10. Sweet potatoes

Sweet potatoes are also rich in carotenoid antioxidants, particularly beta-carotene. One study found that individuals with higher carotenoid concentrations in skin looked young for their age, while those with low carotenoid concentrations appeared older.

11. Avocados

Instead of butter on toast, opt for avocado. This nutrient-dense fruit provides a hefty dose of healthy fats and is an excellent source of vitamin E, a powerful antioxidant that protects the skin, including the scalp, from potential oxidative stress, which can affect your scalp health.

12. Olive oil

Olive oil is another source of healthy fats as well as vitamin E, a fat-soluble vitamin and powerful antioxidant. Dietary fat is essential for helping the body absorb fat soluble vitamins A, D, E and K. Besides using olive oil in salad dressings and pasta dishes, try using it in baked goods in lieu of butter.

13. Bone broth

Bone broth is made by simmering the bones of animals like chicken, beef and fish in water over time. The result is a flavorful, nutrient-dense broth rich in the skin-loving compound hyaluronic acid.

Hyaluronic acid is found naturally throughout the body with a large concentration in skin. Because of its unique ability to retain water, it plays a role in skin hydration and may help minimize the appearance of wrinkles and promote skin texture and elasticity.

14. Leafy green vegetables

Leafy green veggies are some of the most nutrient-dense foods, meaning they contain a high level of vitamins and minerals relative to their calories. They also contain a compound called methylsulfonylmethane which some research suggests may inhibit signs of skin aging.

15. Whole grains

Whole grains like oats, quinoa and brown rice contain B vitamins essential for maintaining healthy skin, including biotin, which is important for nail health.

Other ways to support skin, hair and nails

Smiling woman with healthy hair, skin, and nails

While makeup and topical skin and nail products can be a quick, temporary fix, there are other ways to support your skin, hair and nail health from the inside out. Follow these tips to look and feel your best.

DO: Address nutrient deficiencies

Experts believe that the health of your hair, skin and nails is associated with nutritional status—so keep an eye out for deficiencies. Using the Life Extension Nutrient Panel Blood Test, you can determine what nutrients you may be falling short on and fill in the gaps where needed.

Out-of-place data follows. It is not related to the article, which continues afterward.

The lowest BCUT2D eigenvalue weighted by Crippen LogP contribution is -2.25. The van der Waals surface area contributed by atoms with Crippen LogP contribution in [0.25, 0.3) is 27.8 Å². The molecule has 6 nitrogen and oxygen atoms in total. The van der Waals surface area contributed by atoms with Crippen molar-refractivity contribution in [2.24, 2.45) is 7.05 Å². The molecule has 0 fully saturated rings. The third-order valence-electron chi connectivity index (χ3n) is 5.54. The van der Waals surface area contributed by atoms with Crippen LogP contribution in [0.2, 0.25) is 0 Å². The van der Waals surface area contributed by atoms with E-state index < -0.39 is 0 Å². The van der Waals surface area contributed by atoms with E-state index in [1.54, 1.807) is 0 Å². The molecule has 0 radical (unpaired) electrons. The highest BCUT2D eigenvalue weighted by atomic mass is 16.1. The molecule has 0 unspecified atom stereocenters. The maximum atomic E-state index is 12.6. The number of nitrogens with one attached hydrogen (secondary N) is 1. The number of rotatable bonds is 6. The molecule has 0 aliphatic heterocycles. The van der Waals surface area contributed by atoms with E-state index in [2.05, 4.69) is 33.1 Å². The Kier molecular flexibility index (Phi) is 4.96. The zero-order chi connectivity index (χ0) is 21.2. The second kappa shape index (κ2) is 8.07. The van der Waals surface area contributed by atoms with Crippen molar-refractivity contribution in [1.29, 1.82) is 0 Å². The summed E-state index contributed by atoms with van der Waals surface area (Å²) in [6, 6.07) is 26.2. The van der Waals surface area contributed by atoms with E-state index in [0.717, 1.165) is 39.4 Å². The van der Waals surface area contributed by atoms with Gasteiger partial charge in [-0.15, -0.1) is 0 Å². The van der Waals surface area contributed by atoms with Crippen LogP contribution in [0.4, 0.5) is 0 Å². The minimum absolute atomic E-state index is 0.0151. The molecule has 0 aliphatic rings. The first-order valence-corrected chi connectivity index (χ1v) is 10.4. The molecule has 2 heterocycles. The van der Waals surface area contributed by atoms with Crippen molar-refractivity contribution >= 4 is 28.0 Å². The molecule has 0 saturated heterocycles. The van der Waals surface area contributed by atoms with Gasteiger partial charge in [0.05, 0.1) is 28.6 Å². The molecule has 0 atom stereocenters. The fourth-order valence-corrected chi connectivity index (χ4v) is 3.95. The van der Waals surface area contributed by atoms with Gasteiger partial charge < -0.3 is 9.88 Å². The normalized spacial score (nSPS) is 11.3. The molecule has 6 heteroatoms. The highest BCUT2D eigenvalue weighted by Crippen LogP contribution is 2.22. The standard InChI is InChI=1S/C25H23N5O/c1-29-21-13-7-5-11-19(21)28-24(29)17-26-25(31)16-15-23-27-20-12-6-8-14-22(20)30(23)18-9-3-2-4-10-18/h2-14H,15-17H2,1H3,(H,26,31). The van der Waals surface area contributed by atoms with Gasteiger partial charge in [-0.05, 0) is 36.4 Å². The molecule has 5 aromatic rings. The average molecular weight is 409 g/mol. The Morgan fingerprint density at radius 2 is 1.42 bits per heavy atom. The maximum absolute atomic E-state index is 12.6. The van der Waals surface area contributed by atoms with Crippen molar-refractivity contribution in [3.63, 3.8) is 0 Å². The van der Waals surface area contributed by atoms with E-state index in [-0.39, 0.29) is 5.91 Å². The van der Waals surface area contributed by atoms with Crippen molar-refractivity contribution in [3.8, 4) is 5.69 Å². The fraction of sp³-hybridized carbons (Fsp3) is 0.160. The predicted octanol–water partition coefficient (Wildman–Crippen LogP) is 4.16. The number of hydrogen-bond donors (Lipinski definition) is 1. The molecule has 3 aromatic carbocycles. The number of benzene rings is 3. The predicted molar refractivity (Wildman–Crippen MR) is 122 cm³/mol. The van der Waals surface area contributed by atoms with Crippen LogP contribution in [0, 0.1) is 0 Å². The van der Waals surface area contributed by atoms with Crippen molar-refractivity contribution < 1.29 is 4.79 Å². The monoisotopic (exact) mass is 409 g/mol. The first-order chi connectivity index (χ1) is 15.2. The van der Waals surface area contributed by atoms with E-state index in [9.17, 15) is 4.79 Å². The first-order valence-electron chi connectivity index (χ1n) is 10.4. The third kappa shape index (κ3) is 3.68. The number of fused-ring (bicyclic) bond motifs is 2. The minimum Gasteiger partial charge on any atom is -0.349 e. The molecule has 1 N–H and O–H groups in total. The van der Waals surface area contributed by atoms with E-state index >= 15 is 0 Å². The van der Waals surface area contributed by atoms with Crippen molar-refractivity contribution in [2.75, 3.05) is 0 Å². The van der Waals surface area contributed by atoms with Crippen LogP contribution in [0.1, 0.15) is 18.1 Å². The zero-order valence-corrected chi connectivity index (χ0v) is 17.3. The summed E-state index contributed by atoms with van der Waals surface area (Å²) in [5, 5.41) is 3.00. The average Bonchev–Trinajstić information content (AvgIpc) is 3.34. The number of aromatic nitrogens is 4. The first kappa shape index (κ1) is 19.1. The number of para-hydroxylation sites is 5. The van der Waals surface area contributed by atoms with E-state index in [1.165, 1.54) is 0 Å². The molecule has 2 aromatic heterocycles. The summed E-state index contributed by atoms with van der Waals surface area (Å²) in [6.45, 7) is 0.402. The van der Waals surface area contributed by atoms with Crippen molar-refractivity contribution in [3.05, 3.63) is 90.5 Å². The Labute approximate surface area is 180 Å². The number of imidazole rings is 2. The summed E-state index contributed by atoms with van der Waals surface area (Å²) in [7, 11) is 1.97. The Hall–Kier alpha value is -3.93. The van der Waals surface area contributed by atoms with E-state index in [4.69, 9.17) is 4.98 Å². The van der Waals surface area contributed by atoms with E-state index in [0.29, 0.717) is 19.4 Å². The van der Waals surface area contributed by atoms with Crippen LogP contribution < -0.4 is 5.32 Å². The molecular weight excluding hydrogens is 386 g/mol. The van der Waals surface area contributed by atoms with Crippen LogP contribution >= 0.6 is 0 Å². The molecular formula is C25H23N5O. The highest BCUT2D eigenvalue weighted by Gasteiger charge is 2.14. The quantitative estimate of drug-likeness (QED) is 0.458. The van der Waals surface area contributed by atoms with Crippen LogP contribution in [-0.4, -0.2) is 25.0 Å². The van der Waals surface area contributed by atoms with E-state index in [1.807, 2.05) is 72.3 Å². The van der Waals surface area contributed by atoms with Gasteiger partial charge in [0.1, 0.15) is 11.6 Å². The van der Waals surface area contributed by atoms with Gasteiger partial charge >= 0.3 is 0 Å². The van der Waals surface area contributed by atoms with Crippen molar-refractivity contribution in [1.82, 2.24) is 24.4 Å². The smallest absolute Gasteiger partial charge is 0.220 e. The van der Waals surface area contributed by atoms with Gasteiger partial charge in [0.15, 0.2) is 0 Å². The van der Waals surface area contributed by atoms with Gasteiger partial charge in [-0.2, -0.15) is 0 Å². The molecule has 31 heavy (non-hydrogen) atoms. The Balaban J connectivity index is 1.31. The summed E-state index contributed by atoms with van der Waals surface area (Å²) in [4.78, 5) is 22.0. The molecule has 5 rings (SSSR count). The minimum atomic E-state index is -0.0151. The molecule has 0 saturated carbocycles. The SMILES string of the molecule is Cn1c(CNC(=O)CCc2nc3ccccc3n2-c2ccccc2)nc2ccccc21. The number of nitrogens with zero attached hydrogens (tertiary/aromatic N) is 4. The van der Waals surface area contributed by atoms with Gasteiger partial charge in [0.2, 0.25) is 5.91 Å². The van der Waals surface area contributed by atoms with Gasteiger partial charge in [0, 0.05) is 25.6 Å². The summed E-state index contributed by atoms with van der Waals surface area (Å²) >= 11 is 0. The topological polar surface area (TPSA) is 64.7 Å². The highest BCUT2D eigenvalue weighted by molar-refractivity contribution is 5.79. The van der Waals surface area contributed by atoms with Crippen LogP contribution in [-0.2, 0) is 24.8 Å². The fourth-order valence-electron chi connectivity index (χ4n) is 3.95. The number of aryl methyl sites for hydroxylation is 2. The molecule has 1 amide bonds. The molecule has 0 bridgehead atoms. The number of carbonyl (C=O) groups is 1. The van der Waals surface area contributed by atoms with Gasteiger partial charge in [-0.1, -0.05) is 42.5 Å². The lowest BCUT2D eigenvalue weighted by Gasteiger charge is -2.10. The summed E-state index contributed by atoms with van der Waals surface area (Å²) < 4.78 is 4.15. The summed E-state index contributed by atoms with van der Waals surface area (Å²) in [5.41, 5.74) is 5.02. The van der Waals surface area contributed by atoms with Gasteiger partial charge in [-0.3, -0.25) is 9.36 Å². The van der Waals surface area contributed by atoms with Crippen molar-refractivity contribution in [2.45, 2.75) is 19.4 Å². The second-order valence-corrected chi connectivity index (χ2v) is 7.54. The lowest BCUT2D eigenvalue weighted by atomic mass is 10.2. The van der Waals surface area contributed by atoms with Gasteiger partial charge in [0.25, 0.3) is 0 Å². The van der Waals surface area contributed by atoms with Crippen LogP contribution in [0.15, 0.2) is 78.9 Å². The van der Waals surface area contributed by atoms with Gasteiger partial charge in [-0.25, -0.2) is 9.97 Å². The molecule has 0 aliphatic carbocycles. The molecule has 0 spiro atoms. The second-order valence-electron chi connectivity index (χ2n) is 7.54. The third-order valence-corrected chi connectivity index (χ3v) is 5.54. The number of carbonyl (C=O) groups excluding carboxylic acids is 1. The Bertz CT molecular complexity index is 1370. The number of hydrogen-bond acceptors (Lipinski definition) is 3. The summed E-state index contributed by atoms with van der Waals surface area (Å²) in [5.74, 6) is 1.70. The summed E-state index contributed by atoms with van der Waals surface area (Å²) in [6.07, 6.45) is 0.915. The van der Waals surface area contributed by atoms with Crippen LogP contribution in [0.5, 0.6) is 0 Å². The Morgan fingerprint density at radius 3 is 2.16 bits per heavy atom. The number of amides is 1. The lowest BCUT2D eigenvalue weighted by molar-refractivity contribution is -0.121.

DO: Eat a balanced diet

Incorporating a wide variety of whole food ingredients is one sure way to help ensure you get a range of nutrients in your diet to meet your needs. One way to do this is to eat with the seasons, switch up your proteins and rotate your whole grains.

DON’T: Skimp on hydration

One of the easiest ways to support healthy skin is hydration. The U.S. National Academies of Sciences, Engineering, and Medicine recommends 3.7 liters (15.5 cups) of fluids per day for men and 2.7 liters (11.5 cups) for women which can be met through the food you eat and fluids you drink. Besides drinking enough water, load up on water-rich foods like cucumbers, celery and watermelon, which are made up of over 90% water.

DO: Supplement

Supplements can help fill in nutrient gaps when needed and ultimately help maintain skin, hair and nail health.

Which vitamin is best for hair and nail growth?

The Life Extension® Hair, Skin & Nails Collagen Plus nutritional supplement formula is a one stop shop for comprehensive hair, skin and nail support. It features bioactive collagen peptides and clinically-validated nutrients to promote collagen and keratin health and formation, as well as skin suppleness and elasticity.

Conclusion: Beauty begins within

Before heading to the makeup counter, start by curating what’s on your plate! Certain foods and nutrients have the power to support skin, nail and hair health from the inside out. By incorporating these whole food ingredients, staying hydrated and filling in nutrient gaps when needed, you can help achieve your healthiest hair, skin and nails at any age.

About the Author: Mia Syn, MS, RD is a national on-air nutrition expert, host of Good Food Friday on ABC Charleston and one of the most recognized and trusted young dietitians in the media. With a master's degree in human nutrition from Columbia University and over 500 TV appearances, she has helped millions of viewers, readers and clients learn and implement healthier, sustainable eating habits. NutritionbyMia.com

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Scientifically Reviewed By: Holli Ryan, RD, LD/N

By: Mia Syn, MS, RDN